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Stay or go? Ukraine refugees torn between safety and home

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SIGHETU MARMATIEI, ROMANIA: A heartbreaking human drama is playing out along Ukraine’s borders — fleeing refugees pass the homesick going back, while others who left and then returned flee for their lives for a second time.
Women and children are still pouring out of a land being pummelled by what one called Russia’s “creatures from Hell”.
But hundreds of thousands of refugees are returning home, determined to stay.
Many others have had to flee for a second time, having thought it was safe to go back only to find it was not.
An AFP team has been travelling along the country’s frontiers to report the aftermath of the biggest exodus in Europe since World War II — more than five million people according to the United Nations.
They met Iryna Ustyanska carrying her suitcases across a bridge into Sighetu Marmatiei in Romania.
She and her two children were refugees for the second time in a month, having fled from Odessa to Bucharest after the invasion as Russian bombings drew close.
They decided to return home at the beginning of this month but were only back a few hours before Russian air strikes shook the strategic Black Sea port.
In the drizzle at Vysne Nemecke, a drab Slovakian border crossroads, Tetyana Dzymik talked to anyone who would listen.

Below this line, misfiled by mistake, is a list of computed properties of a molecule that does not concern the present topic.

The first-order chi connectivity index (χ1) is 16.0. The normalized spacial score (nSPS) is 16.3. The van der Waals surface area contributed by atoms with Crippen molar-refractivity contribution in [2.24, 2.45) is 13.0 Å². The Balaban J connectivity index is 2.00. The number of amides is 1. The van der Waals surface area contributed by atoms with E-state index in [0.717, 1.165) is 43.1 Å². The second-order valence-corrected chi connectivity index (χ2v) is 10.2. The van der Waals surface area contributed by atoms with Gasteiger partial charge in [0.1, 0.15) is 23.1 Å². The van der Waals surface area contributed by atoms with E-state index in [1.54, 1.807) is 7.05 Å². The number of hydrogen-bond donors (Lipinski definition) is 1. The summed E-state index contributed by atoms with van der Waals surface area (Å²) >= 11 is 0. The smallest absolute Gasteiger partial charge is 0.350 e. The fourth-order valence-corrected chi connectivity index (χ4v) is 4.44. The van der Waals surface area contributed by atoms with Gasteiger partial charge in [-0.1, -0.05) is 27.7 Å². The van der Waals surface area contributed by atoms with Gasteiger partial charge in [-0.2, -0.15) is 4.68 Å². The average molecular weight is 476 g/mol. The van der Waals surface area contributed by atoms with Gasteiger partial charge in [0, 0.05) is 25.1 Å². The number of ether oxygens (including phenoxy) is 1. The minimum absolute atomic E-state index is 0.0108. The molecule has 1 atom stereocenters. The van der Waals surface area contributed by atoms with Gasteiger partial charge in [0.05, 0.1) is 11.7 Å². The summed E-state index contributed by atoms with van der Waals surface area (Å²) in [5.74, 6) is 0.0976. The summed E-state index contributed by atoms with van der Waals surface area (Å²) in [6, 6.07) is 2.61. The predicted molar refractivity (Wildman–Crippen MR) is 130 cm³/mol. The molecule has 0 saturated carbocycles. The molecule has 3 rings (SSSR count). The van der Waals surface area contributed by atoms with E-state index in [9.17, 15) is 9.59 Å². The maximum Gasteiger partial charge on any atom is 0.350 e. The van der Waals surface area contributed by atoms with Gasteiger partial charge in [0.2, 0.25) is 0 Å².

The 38-year-old fled her village near Bucha, a quiet commuter town near Kyiv now notorious after Russian troops were accused of massacring civilians there.
“Who does these kinds of things? Not humans, only creatures from Hell,” she said through her tears. Distraught, she told how Russian soldiers ransacked homes in her village, smashing windows and doors and defecating in bedrooms and sitting rooms.
More than a million people are estimated to have returned to Ukraine after fleeing.
One of them was Kateryna Bolotova, who turned up smiling one sunny day at the small Moldovan border post in Palanca.
In one hand she held her two dogs on leads and in the other a suitcase with a Ukrainian flag sticking out the top.
After five weeks in Germany, she was returning to her hometown of Odessa.
“I miss my husband, my country,” said the lawyer.
In Germany “everybody has been very generous to me but I couldn’t stay. I need to be here.”
If she ever has to flee Odessa again, she won’t leave Ukraine, Bolotova insisted.
In Chisinau in Moldova, Viktoria Logvynova, a sprightly Ukrainian woman in her 80s, is stuck in a refugee reception centre.
“I didn’t want to leave Kharkiv, my daughter made me,” said the former music teacher.
Ukraine’s second city is taking the brunt of the new Russian offensive.
“Even if the city is dying, I want to die with it,” Logvynova said from her wheelchair.





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